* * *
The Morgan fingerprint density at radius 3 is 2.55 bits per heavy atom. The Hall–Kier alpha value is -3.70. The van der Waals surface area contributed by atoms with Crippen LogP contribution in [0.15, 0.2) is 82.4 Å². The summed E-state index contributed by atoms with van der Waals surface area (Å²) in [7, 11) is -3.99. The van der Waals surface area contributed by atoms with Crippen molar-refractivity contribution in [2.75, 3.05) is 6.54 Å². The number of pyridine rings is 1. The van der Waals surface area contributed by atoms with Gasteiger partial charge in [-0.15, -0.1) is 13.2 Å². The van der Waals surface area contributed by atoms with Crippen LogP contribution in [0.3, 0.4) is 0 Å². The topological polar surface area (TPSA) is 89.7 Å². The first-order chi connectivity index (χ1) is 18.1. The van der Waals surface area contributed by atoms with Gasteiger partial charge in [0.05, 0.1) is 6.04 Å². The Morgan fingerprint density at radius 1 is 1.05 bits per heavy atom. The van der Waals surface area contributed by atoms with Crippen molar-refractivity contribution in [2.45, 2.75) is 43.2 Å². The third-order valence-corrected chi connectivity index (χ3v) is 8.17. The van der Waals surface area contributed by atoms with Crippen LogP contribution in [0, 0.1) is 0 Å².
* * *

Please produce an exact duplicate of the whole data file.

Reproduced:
The Morgan fingerprint density at radius 3 is 2.55 bits per heavy atom. The Hall–Kier alpha value is -3.70. The van der Waals surface area contributed by atoms with Crippen LogP contribution in [0.15, 0.2) is 82.4 Å². The summed E-state index contributed by atoms with van der Waals surface area (Å²) in [7, 11) is -3.99. The van der Waals surface area contributed by atoms with Crippen molar-refractivity contribution in [2.75, 3.05) is 6.54 Å². The number of pyridine rings is 1. The van der Waals surface area contributed by atoms with Gasteiger partial charge in [-0.15, -0.1) is 13.2 Å². The van der Waals surface area contributed by atoms with Crippen LogP contribution in [0.3, 0.4) is 0 Å². The topological polar surface area (TPSA) is 89.7 Å². The first-order chi connectivity index (χ1) is 18.1. The van der Waals surface area contributed by atoms with Gasteiger partial charge in [0.05, 0.1) is 6.04 Å². The Morgan fingerprint density at radius 1 is 1.05 bits per heavy atom. The van der Waals surface area contributed by atoms with Crippen molar-refractivity contribution in [2.45, 2.75) is 43.2 Å². The third-order valence-corrected chi connectivity index (χ3v) is 8.17. The van der Waals surface area contributed by atoms with Crippen LogP contribution in [0, 0.1) is 0 Å².